FROM Robert Schaeffer
Is High-Stakes Testing the Ruin of School Reform? In Atlanta, 35 teachers and administrators were indicted this week for conspiring to raise student scores on standardized tests. In El Paso, a former superintendent’s in prison for putting kids in the wrong grade, pushing them out of school or preventing them from enrolling—so that test scores would meet high standards of accountability. Texas spends more on standardized testing than any other state. It’s where George W. Bush got the idea for “No Child Left Behind,” which evolved into “Race to the Top” under Barack Obama.
Atlanta Public Schools Cheating Scandal Five of 35 indicted educators turned themselves in today on charges of turning Atlanta's public school system into a criminal conspiracy to raise standardized student test scores for financial gain and professional recognition. Beverly Hall, National School Superintendent of 2009, could face 45 years in prison. We hear more from Alan Judd, one of the investigative reporters at the Atlanta Journal Constitution , which broke the story, and Bob Schaeffer, public education director for the National Center for Fair and Open Testing , a nonprofit in Boston.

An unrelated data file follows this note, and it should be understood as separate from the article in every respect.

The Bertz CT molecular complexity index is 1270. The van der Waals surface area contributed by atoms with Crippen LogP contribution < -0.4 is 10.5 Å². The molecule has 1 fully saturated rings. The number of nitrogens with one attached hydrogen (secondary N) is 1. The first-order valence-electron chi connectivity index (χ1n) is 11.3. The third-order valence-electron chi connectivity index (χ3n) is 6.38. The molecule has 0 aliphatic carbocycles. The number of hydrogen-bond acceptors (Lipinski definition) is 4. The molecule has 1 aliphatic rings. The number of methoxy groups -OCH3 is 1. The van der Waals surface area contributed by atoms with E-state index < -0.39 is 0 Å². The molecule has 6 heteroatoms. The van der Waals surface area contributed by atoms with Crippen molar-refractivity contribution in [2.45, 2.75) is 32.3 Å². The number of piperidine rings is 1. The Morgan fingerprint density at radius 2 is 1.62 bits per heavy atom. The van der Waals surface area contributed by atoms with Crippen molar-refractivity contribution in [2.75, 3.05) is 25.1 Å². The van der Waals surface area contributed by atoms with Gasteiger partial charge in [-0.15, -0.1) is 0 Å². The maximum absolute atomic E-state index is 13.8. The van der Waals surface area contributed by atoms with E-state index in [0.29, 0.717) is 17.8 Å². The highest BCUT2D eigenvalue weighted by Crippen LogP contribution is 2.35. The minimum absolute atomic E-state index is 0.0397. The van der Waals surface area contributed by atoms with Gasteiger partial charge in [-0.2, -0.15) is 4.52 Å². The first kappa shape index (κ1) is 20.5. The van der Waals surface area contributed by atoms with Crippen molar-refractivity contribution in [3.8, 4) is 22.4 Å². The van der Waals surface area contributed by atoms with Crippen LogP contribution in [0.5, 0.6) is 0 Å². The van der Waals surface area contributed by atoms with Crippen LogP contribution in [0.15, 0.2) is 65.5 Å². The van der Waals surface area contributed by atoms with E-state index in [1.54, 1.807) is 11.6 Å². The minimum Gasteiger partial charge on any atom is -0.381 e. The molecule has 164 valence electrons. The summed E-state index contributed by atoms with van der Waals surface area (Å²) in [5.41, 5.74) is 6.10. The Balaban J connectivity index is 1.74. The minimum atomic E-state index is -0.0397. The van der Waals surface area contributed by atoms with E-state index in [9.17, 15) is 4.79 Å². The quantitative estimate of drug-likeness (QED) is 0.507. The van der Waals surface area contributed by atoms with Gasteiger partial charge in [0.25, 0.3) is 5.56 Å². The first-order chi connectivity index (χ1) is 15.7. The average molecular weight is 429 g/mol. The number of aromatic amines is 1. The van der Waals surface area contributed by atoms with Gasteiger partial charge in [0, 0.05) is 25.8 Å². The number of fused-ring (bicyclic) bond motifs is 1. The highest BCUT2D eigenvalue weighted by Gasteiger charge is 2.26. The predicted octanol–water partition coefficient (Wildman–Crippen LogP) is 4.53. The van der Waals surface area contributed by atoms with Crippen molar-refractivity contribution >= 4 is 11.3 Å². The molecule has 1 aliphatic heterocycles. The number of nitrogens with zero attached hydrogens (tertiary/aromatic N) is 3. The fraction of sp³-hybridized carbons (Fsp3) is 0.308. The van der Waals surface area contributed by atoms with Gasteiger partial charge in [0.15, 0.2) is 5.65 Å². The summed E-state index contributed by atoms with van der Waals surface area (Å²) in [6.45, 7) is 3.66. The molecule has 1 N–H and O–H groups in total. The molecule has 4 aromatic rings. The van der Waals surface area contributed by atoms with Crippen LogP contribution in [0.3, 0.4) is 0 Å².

Who's to blame for the opioid crisis? Some of the lawyers who took on Big Tobacco are now going after Big Pharma. It’s all about the deadly epidemic of opioid use. Are the drug companies to blame? What about the users? Later, on today’s Talking Point: making sense of Britain’s upset election.
Trump's 'America First' goes missing abroad In the Middle East, President Trump is changing some policies of the Obama Administration—and reversing his own campaign attacks on Islam as a religion that "hates us." We hear about his visit to Saudi Arabia and what's at stake for the rest of his foreign excursion.
White House budget proposal slashes and burns President Trump's first budget request is considered dead on arrival in Congress — a familiar development in Capitol Hill. We hear what it reveals about the priorities of the new administration. What's likely to die… and what might survive?
Janesville and the American Dream Janesville, Wisconsin is the hometown of Republican House Speaker Paul Ryan. But he couldn’t prevent the closing of the General Motors factory after 100 years. On this Memorial Day rebroadcast of To the Point, we hear what’s happened to what once was a model of American middle-class unity.